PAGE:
Why experts believe winter surge in COVID-19 cases is inevitable

Nation/world
People wait in line to be tested at a coronavirus test site in Los Angeles on Nov. 10, 2020. (FREDERIC J. BROWN/AFP via Getty Images)

People wait in line to be tested at a coronavirus test site in Los Angeles on Nov. 10, 2020. (FREDERIC J. BROWN/AFP via Getty Images)

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Temperatures are dropping, nights are growing longer, the holidays are nearing, and the science is clear: The pandemic is far from over. A long, dark winter awaits.

The number of new coronavirus cases in the United States each day has ballooned from less than 40,000 in early September to more than 100,000 in early November. The U.S. now confirms more cases in a single day than China has reported since the pandemic began.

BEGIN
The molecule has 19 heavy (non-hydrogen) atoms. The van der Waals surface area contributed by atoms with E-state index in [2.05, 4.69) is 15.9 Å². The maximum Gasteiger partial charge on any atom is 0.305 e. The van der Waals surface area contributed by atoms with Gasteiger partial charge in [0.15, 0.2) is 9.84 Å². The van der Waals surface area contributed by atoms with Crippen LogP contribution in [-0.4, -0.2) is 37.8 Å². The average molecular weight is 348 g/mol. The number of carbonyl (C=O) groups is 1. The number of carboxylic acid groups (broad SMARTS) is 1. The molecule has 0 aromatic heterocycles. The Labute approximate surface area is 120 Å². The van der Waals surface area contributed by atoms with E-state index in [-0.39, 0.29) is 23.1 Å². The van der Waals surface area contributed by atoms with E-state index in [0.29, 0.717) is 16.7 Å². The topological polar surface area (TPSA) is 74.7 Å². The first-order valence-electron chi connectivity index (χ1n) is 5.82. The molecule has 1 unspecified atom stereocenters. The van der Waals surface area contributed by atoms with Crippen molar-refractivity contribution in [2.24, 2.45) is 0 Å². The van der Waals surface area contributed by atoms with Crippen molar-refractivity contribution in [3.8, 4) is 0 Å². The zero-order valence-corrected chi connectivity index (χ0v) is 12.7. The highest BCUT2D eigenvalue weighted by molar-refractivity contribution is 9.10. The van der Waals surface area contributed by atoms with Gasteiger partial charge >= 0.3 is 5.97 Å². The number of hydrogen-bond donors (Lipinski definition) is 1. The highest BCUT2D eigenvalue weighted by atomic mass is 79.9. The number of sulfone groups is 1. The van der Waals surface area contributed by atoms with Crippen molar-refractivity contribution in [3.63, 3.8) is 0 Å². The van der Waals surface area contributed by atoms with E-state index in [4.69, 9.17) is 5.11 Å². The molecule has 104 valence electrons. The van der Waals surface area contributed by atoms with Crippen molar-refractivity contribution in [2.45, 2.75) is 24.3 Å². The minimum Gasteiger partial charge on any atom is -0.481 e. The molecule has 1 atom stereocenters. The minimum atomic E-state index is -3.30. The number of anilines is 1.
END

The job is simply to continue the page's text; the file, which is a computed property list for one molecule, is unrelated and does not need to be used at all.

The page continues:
“We may be turning a corner, but not in a good way,” said Julie Swann, an expert in healthcare systems at North Carolina State University.

But while a winter surge of COVID-19 is now unavoidable, experts caution that the number of infections and deaths it will bring is not yet written in stone — and its magnitude depends on what we do next. Hundreds of thousands of lives may hang in the balance.

Read the full story on LATimes.com.

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